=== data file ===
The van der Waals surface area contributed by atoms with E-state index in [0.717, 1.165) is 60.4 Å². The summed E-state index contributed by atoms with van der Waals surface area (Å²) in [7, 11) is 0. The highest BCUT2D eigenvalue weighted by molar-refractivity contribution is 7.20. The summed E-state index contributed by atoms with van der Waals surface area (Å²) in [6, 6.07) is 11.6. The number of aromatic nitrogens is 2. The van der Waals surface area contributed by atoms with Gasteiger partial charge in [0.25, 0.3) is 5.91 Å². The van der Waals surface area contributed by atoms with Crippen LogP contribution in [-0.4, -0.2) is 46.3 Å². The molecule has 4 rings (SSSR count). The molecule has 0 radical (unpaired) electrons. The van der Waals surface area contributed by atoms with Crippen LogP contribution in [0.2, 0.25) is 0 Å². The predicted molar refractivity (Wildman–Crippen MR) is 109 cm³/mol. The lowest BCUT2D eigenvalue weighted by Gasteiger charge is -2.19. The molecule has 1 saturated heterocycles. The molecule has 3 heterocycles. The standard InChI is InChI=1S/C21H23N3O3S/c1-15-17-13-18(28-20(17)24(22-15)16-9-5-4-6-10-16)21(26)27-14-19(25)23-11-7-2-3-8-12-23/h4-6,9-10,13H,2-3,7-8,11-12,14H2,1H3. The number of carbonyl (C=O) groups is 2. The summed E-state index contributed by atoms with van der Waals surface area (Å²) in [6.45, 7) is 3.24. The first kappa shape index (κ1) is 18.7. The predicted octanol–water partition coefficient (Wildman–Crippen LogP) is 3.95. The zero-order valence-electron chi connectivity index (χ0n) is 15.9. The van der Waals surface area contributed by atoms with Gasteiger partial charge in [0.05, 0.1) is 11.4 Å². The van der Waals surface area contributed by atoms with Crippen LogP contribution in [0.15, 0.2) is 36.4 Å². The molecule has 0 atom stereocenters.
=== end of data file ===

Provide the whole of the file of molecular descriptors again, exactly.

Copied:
The van der Waals surface area contributed by atoms with E-state index in [0.717, 1.165) is 60.4 Å². The summed E-state index contributed by atoms with van der Waals surface area (Å²) in [7, 11) is 0. The highest BCUT2D eigenvalue weighted by molar-refractivity contribution is 7.20. The summed E-state index contributed by atoms with van der Waals surface area (Å²) in [6, 6.07) is 11.6. The number of aromatic nitrogens is 2. The van der Waals surface area contributed by atoms with Gasteiger partial charge in [0.25, 0.3) is 5.91 Å². The van der Waals surface area contributed by atoms with Crippen LogP contribution in [-0.4, -0.2) is 46.3 Å². The molecule has 4 rings (SSSR count). The molecule has 0 radical (unpaired) electrons. The van der Waals surface area contributed by atoms with Crippen LogP contribution in [0.2, 0.25) is 0 Å². The predicted molar refractivity (Wildman–Crippen MR) is 109 cm³/mol. The lowest BCUT2D eigenvalue weighted by Gasteiger charge is -2.19. The molecule has 1 saturated heterocycles. The molecule has 3 heterocycles. The standard InChI is InChI=1S/C21H23N3O3S/c1-15-17-13-18(28-20(17)24(22-15)16-9-5-4-6-10-16)21(26)27-14-19(25)23-11-7-2-3-8-12-23/h4-6,9-10,13H,2-3,7-8,11-12,14H2,1H3. The number of carbonyl (C=O) groups is 2. The summed E-state index contributed by atoms with van der Waals surface area (Å²) in [6.45, 7) is 3.24. The first kappa shape index (κ1) is 18.7. The predicted octanol–water partition coefficient (Wildman–Crippen LogP) is 3.95. The zero-order valence-electron chi connectivity index (χ0n) is 15.9. The van der Waals surface area contributed by atoms with Gasteiger partial charge in [0.05, 0.1) is 11.4 Å². The van der Waals surface area contributed by atoms with Crippen LogP contribution in [0.15, 0.2) is 36.4 Å². The molecule has 0 atom stereocenters.